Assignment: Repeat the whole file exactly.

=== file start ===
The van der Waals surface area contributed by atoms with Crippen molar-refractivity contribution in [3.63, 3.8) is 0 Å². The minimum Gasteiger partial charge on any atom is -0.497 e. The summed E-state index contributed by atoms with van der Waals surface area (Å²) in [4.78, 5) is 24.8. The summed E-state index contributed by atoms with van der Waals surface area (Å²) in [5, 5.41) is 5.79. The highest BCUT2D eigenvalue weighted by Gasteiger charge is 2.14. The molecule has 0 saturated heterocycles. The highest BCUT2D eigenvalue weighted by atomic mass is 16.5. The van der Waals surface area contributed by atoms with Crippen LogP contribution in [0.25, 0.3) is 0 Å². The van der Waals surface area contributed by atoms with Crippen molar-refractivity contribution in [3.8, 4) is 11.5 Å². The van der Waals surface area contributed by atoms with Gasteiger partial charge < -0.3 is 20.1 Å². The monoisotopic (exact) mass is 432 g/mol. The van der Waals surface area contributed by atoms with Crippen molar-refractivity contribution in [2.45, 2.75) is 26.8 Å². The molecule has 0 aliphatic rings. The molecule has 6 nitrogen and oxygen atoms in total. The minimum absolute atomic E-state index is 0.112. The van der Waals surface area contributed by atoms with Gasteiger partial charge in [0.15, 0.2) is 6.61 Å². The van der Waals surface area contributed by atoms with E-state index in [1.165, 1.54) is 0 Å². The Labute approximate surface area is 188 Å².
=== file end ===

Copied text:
The van der Waals surface area contributed by atoms with Crippen molar-refractivity contribution in [3.63, 3.8) is 0 Å². The minimum Gasteiger partial charge on any atom is -0.497 e. The summed E-state index contributed by atoms with van der Waals surface area (Å²) in [4.78, 5) is 24.8. The summed E-state index contributed by atoms with van der Waals surface area (Å²) in [5, 5.41) is 5.79. The highest BCUT2D eigenvalue weighted by Gasteiger charge is 2.14. The molecule has 0 saturated heterocycles. The highest BCUT2D eigenvalue weighted by atomic mass is 16.5. The van der Waals surface area contributed by atoms with Crippen LogP contribution in [0.25, 0.3) is 0 Å². The van der Waals surface area contributed by atoms with Crippen molar-refractivity contribution in [3.8, 4) is 11.5 Å². The van der Waals surface area contributed by atoms with Gasteiger partial charge < -0.3 is 20.1 Å². The monoisotopic (exact) mass is 432 g/mol. The van der Waals surface area contributed by atoms with Crippen molar-refractivity contribution in [2.45, 2.75) is 26.8 Å². The molecule has 0 aliphatic rings. The molecule has 6 nitrogen and oxygen atoms in total. The minimum absolute atomic E-state index is 0.112. The van der Waals surface area contributed by atoms with Gasteiger partial charge in [0.15, 0.2) is 6.61 Å². The van der Waals surface area contributed by atoms with E-state index in [1.165, 1.54) is 0 Å². The Labute approximate surface area is 188 Å².